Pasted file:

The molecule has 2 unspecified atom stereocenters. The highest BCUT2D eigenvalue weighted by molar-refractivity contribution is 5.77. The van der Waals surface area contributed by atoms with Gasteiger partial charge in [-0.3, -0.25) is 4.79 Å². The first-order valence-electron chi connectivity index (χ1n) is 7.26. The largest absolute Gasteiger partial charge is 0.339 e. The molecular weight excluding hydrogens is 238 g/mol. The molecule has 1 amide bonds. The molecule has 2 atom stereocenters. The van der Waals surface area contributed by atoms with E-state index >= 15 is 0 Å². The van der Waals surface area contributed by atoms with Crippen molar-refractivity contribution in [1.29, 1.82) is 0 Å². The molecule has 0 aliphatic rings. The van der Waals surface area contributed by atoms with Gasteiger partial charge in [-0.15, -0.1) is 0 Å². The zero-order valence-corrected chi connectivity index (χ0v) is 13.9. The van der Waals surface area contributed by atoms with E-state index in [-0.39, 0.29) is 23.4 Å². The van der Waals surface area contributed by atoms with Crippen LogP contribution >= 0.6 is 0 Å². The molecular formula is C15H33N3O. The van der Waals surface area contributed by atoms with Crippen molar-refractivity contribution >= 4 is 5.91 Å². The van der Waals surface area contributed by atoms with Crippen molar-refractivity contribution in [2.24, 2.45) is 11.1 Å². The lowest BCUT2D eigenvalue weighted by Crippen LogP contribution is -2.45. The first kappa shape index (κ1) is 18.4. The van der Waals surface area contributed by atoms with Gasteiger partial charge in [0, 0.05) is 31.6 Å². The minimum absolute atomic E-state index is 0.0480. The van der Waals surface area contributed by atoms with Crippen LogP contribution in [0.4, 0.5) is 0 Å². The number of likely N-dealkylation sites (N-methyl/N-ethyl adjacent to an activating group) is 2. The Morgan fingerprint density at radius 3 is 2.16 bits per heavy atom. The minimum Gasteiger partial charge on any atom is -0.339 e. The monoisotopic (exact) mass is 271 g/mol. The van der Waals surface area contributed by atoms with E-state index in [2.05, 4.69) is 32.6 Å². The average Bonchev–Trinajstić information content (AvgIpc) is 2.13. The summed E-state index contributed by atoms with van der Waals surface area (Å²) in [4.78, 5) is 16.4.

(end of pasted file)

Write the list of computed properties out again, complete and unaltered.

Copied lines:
The molecule has 2 unspecified atom stereocenters. The highest BCUT2D eigenvalue weighted by molar-refractivity contribution is 5.77. The van der Waals surface area contributed by atoms with Gasteiger partial charge in [-0.3, -0.25) is 4.79 Å². The first-order valence-electron chi connectivity index (χ1n) is 7.26. The largest absolute Gasteiger partial charge is 0.339 e. The molecular weight excluding hydrogens is 238 g/mol. The molecule has 1 amide bonds. The molecule has 2 atom stereocenters. The van der Waals surface area contributed by atoms with E-state index >= 15 is 0 Å². The van der Waals surface area contributed by atoms with Crippen molar-refractivity contribution in [1.29, 1.82) is 0 Å². The molecule has 0 aliphatic rings. The van der Waals surface area contributed by atoms with Gasteiger partial charge in [-0.15, -0.1) is 0 Å². The zero-order valence-corrected chi connectivity index (χ0v) is 13.9. The van der Waals surface area contributed by atoms with E-state index in [-0.39, 0.29) is 23.4 Å². The van der Waals surface area contributed by atoms with Crippen LogP contribution >= 0.6 is 0 Å². The molecular formula is C15H33N3O. The van der Waals surface area contributed by atoms with Crippen molar-refractivity contribution >= 4 is 5.91 Å². The van der Waals surface area contributed by atoms with Crippen molar-refractivity contribution in [2.24, 2.45) is 11.1 Å². The lowest BCUT2D eigenvalue weighted by Crippen LogP contribution is -2.45. The first kappa shape index (κ1) is 18.4. The van der Waals surface area contributed by atoms with Gasteiger partial charge in [0, 0.05) is 31.6 Å². The minimum absolute atomic E-state index is 0.0480. The van der Waals surface area contributed by atoms with Crippen LogP contribution in [0.4, 0.5) is 0 Å². The number of likely N-dealkylation sites (N-methyl/N-ethyl adjacent to an activating group) is 2. The Morgan fingerprint density at radius 3 is 2.16 bits per heavy atom. The minimum Gasteiger partial charge on any atom is -0.339 e. The monoisotopic (exact) mass is 271 g/mol. The van der Waals surface area contributed by atoms with E-state index in [2.05, 4.69) is 32.6 Å². The average Bonchev–Trinajstić information content (AvgIpc) is 2.13. The summed E-state index contributed by atoms with van der Waals surface area (Å²) in [4.78, 5) is 16.4.